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Sanganeer, Rajasthan

Sanganeer

The perpetual wars between the Mughals and the Marathas during the 16th and 17th century led some artisans from the Chippa community in Gujarat,
Punjab and Sindh region to igrate. They settled in Rajathan and began the development of Sanganer block printing under the patronage of the royal family
of Jaipur. The craft is said to be five centuries old, born out of a small village named Sanganer, located near southern Jaipur.

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BAGRU, RAJASTHAN

BAGRU AND DABU

It is said that Bagru and Dabu hand block printing began around 450 years ago in a small village in Rajasthan. When the Chippa community travelled from Sawai Madhopur, Alwar and settled in Bagru, they started pacticing this craft. The place began to be called as Chippa Mohalla where Chippa translates to ‘to print’ in Gujarati and ‘to dye and leave in sun’ in Nepali. Their proximity to a water body (Sanjaria riverside) led to ease in access of clay which is one of the main raw materials required for this art.   

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KUTCH, GUJARAT

EMBROIDERIES OF KUTCH

Many communities migrated to Kutch over the centuries. With them, they brought various skills and craft cultures of their native places like Central Asia, Perisa, Turkey, Pakistan, Sindh. This is true especially for the hand embroiderers of present day Kutch.

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Madhubani, Bihar

Madhubani painting

Madhubani art originated in Mithila region in North Bihar. Dated back to the times of Ramayana, Madhubani paintings came into being when Raja Janak asked the women of his kingdom to decorate their houses for his daughter Sita’s wedding to Lord Rama. The women painted pictures pertaining to the themes of fertility, celebration of nature and gods. It is believed that this tradition continued and murals were drawn on clay walls of village homes.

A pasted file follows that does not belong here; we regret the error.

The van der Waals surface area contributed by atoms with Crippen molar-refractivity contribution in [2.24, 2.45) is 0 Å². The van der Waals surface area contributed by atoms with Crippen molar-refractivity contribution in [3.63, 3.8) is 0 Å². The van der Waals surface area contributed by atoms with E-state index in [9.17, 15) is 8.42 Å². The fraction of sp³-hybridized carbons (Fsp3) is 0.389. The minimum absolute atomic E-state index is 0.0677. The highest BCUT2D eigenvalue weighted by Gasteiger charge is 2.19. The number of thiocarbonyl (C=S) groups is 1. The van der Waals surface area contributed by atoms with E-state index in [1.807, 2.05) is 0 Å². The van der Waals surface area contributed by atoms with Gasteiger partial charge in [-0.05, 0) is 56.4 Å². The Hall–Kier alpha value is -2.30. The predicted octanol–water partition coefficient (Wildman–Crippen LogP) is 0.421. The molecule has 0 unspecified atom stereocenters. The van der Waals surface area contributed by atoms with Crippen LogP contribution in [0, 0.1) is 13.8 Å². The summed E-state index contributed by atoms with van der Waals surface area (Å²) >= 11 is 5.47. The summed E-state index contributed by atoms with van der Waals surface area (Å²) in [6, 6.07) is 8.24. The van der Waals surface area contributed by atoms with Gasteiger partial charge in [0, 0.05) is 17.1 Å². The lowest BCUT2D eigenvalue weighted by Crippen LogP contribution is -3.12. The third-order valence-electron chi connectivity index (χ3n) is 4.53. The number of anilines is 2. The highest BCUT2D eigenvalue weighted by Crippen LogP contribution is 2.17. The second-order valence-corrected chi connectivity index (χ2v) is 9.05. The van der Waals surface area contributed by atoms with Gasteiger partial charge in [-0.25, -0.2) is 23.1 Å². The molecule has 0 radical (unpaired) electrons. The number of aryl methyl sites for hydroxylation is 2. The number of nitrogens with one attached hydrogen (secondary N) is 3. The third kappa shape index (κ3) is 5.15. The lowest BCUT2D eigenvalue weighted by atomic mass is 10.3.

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Bhusra, Bihar

Sujani

Sujani embroidery originated in the late 1920s in Bhusra, Bihar. This craft is said to be practiced by Rajput women in their free time for personal use. They weren’t allowed to go out of their house and Sujani became a means of expression for them. Historically, it began as a form of quilting to create blankets for new born babies. Old pieces of cloth were sewn together where even the threads were pulled out from the loose ends of the fabric. This was done to envelope the baby in the soft embrace of a mother.

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Kullu, Himachal Pradesh

Kullu Weaving

It is said that weaving is practiced in Himachal Pradesh for around 5000 years. Till the 1830s, decorations to Kullu weaving was restricted to variations in twill weave, checks, and plaids and were devoid of motifs. But, when the weavers of Rupa village in Kinnaur faced persecution by the local king, things changed. They fled to Kullu and introduced their style of weaving to Kulluvi artisans. This led to the development of extra weft motifs in Kullu weaving. Intricate Kinnauri motifs were enlarged and simplified over time to form the bright bold patterns for which Kullu became famous. In this way, Kinnauri weaving is the predecessor of Kulluvi weaving.